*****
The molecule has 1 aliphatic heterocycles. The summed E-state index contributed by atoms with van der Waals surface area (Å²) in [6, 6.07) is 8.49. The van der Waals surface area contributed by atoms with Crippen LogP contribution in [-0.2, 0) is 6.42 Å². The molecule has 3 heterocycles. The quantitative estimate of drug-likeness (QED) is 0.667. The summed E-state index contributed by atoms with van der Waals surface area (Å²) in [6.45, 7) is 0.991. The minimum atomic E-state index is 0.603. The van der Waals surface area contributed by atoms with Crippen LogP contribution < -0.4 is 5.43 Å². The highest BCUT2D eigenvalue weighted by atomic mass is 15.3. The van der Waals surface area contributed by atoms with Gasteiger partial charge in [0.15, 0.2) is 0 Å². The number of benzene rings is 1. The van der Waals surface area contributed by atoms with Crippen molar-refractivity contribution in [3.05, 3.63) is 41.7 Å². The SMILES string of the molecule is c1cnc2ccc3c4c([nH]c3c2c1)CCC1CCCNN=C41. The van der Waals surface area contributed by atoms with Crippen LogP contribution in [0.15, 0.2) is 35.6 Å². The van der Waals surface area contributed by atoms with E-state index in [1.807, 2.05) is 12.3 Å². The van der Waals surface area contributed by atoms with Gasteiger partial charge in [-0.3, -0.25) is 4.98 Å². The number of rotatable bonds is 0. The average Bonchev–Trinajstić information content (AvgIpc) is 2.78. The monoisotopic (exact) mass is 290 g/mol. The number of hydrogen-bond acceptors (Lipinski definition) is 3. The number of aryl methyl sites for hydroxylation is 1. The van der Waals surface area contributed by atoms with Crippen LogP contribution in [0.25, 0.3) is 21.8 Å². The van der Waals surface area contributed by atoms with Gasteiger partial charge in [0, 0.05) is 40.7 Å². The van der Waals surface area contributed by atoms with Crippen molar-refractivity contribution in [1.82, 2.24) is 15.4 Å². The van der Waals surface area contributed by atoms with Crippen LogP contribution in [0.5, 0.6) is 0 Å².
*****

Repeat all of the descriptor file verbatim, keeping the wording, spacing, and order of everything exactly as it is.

The molecule has 1 aliphatic heterocycles. The summed E-state index contributed by atoms with van der Waals surface area (Å²) in [6, 6.07) is 8.49. The van der Waals surface area contributed by atoms with Crippen LogP contribution in [-0.2, 0) is 6.42 Å². The molecule has 3 heterocycles. The quantitative estimate of drug-likeness (QED) is 0.667. The summed E-state index contributed by atoms with van der Waals surface area (Å²) in [6.45, 7) is 0.991. The minimum atomic E-state index is 0.603. The van der Waals surface area contributed by atoms with Crippen LogP contribution < -0.4 is 5.43 Å². The highest BCUT2D eigenvalue weighted by atomic mass is 15.3. The van der Waals surface area contributed by atoms with Gasteiger partial charge in [0.15, 0.2) is 0 Å². The number of benzene rings is 1. The van der Waals surface area contributed by atoms with Crippen molar-refractivity contribution in [3.05, 3.63) is 41.7 Å². The SMILES string of the molecule is c1cnc2ccc3c4c([nH]c3c2c1)CCC1CCCNN=C41. The van der Waals surface area contributed by atoms with Crippen LogP contribution in [0.15, 0.2) is 35.6 Å². The van der Waals surface area contributed by atoms with E-state index in [1.807, 2.05) is 12.3 Å². The van der Waals surface area contributed by atoms with Gasteiger partial charge in [-0.3, -0.25) is 4.98 Å². The number of rotatable bonds is 0. The average Bonchev–Trinajstić information content (AvgIpc) is 2.78. The monoisotopic (exact) mass is 290 g/mol. The number of hydrogen-bond acceptors (Lipinski definition) is 3. The number of aryl methyl sites for hydroxylation is 1. The van der Waals surface area contributed by atoms with Crippen LogP contribution in [0.25, 0.3) is 21.8 Å². The van der Waals surface area contributed by atoms with Gasteiger partial charge in [0, 0.05) is 40.7 Å². The van der Waals surface area contributed by atoms with Crippen molar-refractivity contribution in [1.82, 2.24) is 15.4 Å². The van der Waals surface area contributed by atoms with Crippen LogP contribution in [0.5, 0.6) is 0 Å².